Sound waves

  • frequencies of sound waves, measured in hertz (Hz); echoes, reflection and absorption of sound
  • sound needs a medium to travel, the speed of sound in air, in water, in solids
  • sound produced by vibrations of objects, in loud speakers, detected by their effects on microphone diaphragm and the ear drum; sound waves are longitudinal
  • auditory range of humans and animals.

Energy and waves

  • pressure waves transferring energy; use for cleaning and physiotherapy by ultra-sound; waves transferring information for conversion to electrical signals by microphone.

Light waves

  • the similarities and differences between light waves and waves in matter
  • light waves travelling through a vacuum; speed of light
  • the transmission of light through materials: absorption, diffuse scattering and specular reflection at a surface
  • use of ray model to explain imaging in mirrors, the pinhole camera, the refraction of light and action of convex lens in focusing (qualitative); the human eye
  • light transferring energy from source to absorber leading to chemical and electrical effects; photo-sensitive material in the retina and in cameras
  • colours and the different frequencies of light, white light and prisms (qualitative only); differential colour effects in absorption and diffuse reflection.

Electricity and electromagnetism

Current electricity

  • electric current, measured in amperes, in circuits, series and parallel circuits, currents add where branches meet and current as flow of charge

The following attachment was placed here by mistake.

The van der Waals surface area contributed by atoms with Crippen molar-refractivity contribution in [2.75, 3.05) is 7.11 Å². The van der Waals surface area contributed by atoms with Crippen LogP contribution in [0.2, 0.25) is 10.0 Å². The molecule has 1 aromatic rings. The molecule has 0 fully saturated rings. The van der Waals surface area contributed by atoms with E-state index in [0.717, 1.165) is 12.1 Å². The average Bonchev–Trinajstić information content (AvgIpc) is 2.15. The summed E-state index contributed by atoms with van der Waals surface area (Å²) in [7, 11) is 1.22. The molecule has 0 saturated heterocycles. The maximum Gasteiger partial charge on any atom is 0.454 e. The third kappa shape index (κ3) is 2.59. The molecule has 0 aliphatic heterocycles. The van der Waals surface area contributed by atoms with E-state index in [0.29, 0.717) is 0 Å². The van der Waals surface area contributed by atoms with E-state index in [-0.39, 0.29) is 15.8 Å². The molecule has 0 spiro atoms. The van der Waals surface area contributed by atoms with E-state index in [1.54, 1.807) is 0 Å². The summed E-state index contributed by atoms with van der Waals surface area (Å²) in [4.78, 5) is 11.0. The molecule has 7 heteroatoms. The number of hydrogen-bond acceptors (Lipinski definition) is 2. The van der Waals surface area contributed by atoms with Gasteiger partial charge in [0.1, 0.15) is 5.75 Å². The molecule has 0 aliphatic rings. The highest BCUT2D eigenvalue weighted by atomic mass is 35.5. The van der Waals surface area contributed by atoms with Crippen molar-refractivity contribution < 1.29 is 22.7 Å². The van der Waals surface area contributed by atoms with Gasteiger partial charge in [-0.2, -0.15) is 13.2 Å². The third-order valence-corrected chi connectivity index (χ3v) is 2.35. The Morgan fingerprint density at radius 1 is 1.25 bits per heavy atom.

• potential difference, measured in volts, battery and bulb ratings; resistance, measured in ohms, as the ratio of potential difference (p.d.) to current
  • differences in resistance between conducting and insulating components (quantitative).

Static electricity

  • separation of positive or negative charges when objects are rubbed together: transfer of electrons, forces between charged objects
  • the idea of electric field, forces acting across the space between objects not in contact.

Magnetism

  • magnetic poles, attraction and repulsion
  • magnetic fields by plotting with compass, representation by field lines
  • earth’s magnetism, compass and navigation
  • the magnetic effect of a current, electromagnets, D.C. motors (principles only).

Matter

Physical changes

  • conservation of material and of mass, and reversibility, in melting, freezing, evaporation, sublimation, condensation, dissolving
  • similarities and differences, including density differences, between solids, liquids and gases
  • Brownian motion in gases
  • diffusion in liquids and gases driven by differences in concentration
  • the difference between chemical and physical changes.

Particle model

  • the differences in arrangements, in motion and in closeness of particles explaining changes of state, shape and density, the anomaly of ice-water transition
  • atoms and molecules as particles.

Energy in matter

  • changes with temperature in motion and spacing of particles
  • internal energy stored in materials.

Space physics

  • gravity force, weight = mass x gravitational field strength (g), on Earth g=10 N/kg, different on other planets and stars; gravity forces between Earth and Moon, and between Earth and Sun (qualitative only)
  • our Sun as a star, other stars in our galaxy, other galaxies
  • the seasons and the Earth’s tilt, day length at different times of year, in different hemispheres
  • the light year as a unit of astronomical distance.